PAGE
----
The children had loads of questions about England. They were fascinated when I described what it’s like when it snows, and how to make a snowman. Other things that shocked them were having an upstairs in houses, the fact that secondary school is free, that everyone eats with knives and forks, and we don’t eat nsima. That’s made from maize flour, they have it as mphala (a sort of porridge) for breakfast and the same in thicker form with relish (usually beans and cabbage) for lunch and tea. Eating mpunga (rice) is a real treat which they only have on special occasions like Christmas. They were amazed to hear about how those English pupils have a different school dinner each day. It really made me think, telling them stuff, seeing their reactions, seeing what questions they asked. I found myself seeing the pictures a bit from their perspective and how strange it must seem, when Malawi is all they’ve ever known. We looked at the world map and found little England and little Malawi and all the big countries in between.
They also noticed that the English school didn’t have many plants growing, while at MOET there’s trees, ponds, wildlife everywhere – chickens, pigeons, butterflies, fish.
Last Friday I watched the fish being harvested from one of MOET’s four ponds, by dragging a net from one end to other. The fish are a species of chambo which you can only find in Malawi. They catch them about four times a year and sell them to staff and others, which makes some extra money for the school.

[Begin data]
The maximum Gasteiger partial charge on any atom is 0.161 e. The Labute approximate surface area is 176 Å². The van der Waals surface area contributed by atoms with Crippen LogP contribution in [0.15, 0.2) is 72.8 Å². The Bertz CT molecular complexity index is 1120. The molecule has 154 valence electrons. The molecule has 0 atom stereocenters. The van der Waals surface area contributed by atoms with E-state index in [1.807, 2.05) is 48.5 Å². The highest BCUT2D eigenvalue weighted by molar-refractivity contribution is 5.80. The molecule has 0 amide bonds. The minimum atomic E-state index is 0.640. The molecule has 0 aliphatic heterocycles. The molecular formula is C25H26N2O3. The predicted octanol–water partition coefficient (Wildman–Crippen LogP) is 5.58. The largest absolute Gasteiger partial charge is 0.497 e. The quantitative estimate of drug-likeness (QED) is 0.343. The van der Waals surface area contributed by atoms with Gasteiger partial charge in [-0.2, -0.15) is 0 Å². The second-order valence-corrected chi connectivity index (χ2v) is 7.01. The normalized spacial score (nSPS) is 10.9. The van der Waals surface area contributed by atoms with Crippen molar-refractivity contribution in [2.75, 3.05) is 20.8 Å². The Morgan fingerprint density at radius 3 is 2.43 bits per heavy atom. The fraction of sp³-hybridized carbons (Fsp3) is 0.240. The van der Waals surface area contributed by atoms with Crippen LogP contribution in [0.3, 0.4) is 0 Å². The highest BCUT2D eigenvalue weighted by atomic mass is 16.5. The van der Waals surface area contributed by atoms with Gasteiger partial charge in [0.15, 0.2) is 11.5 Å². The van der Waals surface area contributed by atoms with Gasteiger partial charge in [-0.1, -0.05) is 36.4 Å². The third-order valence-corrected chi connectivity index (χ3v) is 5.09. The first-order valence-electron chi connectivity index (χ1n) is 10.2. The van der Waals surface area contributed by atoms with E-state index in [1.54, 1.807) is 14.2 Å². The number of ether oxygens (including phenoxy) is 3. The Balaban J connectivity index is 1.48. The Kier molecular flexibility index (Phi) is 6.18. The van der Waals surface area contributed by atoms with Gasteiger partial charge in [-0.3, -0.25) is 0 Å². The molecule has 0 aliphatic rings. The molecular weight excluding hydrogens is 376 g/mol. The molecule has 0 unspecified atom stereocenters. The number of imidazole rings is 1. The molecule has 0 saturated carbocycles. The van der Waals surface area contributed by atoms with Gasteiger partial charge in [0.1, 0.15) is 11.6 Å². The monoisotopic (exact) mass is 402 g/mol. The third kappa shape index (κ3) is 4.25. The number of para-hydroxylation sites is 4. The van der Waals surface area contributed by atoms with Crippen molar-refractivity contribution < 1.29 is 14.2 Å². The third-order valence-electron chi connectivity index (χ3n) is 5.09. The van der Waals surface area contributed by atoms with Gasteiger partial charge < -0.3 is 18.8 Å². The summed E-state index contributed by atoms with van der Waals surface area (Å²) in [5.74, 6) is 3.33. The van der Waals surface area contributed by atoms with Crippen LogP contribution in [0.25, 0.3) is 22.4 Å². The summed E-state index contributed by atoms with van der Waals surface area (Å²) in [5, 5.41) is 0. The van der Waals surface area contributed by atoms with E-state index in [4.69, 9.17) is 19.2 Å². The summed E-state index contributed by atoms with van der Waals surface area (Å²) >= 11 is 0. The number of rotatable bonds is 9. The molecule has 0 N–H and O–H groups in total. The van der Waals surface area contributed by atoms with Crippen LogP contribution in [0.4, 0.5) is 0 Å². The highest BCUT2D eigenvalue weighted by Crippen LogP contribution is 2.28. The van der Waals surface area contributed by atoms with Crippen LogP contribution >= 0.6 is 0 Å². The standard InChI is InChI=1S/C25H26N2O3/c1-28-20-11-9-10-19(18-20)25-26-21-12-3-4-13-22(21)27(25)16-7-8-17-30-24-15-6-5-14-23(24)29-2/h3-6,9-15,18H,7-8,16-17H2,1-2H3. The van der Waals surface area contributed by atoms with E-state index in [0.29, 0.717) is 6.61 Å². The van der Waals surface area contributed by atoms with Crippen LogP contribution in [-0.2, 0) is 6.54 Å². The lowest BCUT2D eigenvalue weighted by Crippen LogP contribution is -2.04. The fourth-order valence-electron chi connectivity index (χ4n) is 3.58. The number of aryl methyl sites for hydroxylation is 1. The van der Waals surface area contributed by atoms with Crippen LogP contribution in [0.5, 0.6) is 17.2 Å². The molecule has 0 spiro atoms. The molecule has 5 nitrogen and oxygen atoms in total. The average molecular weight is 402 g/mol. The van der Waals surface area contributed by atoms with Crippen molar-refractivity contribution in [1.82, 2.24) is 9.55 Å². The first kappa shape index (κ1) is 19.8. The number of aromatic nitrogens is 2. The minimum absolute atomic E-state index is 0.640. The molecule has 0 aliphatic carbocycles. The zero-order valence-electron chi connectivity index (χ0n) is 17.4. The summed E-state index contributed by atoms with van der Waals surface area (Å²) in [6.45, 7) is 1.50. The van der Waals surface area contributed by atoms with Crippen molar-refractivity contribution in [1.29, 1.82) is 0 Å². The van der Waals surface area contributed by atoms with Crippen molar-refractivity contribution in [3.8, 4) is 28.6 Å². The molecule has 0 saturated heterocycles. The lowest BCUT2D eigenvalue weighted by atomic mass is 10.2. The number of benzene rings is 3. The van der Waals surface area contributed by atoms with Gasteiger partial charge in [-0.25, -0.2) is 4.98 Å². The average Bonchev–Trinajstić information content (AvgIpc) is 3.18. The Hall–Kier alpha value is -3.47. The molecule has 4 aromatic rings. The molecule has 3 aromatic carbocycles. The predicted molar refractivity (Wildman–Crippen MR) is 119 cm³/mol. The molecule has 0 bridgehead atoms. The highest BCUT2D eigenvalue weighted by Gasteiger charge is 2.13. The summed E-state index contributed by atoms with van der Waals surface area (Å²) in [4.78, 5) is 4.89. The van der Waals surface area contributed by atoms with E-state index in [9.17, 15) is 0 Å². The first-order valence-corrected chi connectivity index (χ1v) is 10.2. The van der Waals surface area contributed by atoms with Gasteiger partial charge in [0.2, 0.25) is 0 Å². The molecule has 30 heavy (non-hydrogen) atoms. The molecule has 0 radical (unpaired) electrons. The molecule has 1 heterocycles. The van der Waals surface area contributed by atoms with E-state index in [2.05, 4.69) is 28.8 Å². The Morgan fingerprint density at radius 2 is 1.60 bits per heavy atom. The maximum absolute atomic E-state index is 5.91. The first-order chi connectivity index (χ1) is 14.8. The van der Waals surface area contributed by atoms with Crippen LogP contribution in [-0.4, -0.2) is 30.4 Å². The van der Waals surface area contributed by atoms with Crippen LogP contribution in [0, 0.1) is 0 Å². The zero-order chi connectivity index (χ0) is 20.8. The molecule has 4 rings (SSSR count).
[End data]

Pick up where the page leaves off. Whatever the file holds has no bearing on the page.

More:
I joined in on the Wildlife Club yesterday! They have clubs on Thursday afternoons before sport – there’s also Art, Reading, Debating, AIDS awareness, and Permaculture.
In the Wildlife Club they share poems and articles about wildlife, and have planted some trees on the other side of the playground. Next week we’re going to start planting some new seedlings where hopefully they’ll grow better near a patch of water.
After that I played basketball with some of the boys from my classes. They are very good players! Even nine year old Victor who is great at intercepting despite being smaller than everyone else! It was a lot of fun actually. I am getting so fond of them all.
Anyway, last but not at all least, a great big thank you to everyone who donated money to Fomoe at Grandpa’s funeral. I felt quite wobbly on Tuesday and I really wish I could have been there. You were all on my mind. I’m not sure yet how much money was raised but I’m sure it’ll go far.